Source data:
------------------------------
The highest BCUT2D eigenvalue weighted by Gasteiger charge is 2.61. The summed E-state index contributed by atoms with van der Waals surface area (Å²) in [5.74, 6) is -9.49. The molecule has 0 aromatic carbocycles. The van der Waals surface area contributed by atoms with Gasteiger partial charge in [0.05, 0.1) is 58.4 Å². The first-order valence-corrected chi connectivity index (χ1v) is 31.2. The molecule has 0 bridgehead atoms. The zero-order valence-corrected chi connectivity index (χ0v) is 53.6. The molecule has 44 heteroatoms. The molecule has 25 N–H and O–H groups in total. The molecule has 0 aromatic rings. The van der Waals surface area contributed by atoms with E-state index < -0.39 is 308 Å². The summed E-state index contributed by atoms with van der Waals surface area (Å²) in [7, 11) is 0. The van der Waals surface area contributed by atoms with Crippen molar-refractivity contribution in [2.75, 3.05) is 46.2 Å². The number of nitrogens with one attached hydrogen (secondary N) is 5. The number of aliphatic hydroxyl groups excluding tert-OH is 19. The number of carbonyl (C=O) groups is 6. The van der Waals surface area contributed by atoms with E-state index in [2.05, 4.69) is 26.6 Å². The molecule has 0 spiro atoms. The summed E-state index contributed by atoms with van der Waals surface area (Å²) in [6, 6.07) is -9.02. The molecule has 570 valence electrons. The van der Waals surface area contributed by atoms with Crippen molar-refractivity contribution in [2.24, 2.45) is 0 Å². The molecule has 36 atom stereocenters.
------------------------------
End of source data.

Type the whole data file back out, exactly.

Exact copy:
The highest BCUT2D eigenvalue weighted by Gasteiger charge is 2.61. The summed E-state index contributed by atoms with van der Waals surface area (Å²) in [5.74, 6) is -9.49. The molecule has 0 aromatic carbocycles. The van der Waals surface area contributed by atoms with Gasteiger partial charge in [0.05, 0.1) is 58.4 Å². The first-order valence-corrected chi connectivity index (χ1v) is 31.2. The molecule has 0 bridgehead atoms. The zero-order valence-corrected chi connectivity index (χ0v) is 53.6. The molecule has 44 heteroatoms. The molecule has 25 N–H and O–H groups in total. The molecule has 0 aromatic rings. The van der Waals surface area contributed by atoms with E-state index < -0.39 is 308 Å². The summed E-state index contributed by atoms with van der Waals surface area (Å²) in [7, 11) is 0. The van der Waals surface area contributed by atoms with Crippen molar-refractivity contribution in [2.75, 3.05) is 46.2 Å². The number of nitrogens with one attached hydrogen (secondary N) is 5. The number of aliphatic hydroxyl groups excluding tert-OH is 19. The number of carbonyl (C=O) groups is 6. The van der Waals surface area contributed by atoms with E-state index in [2.05, 4.69) is 26.6 Å². The molecule has 0 spiro atoms. The summed E-state index contributed by atoms with van der Waals surface area (Å²) in [6, 6.07) is -9.02. The molecule has 570 valence electrons. The van der Waals surface area contributed by atoms with Crippen molar-refractivity contribution in [2.24, 2.45) is 0 Å². The molecule has 36 atom stereocenters.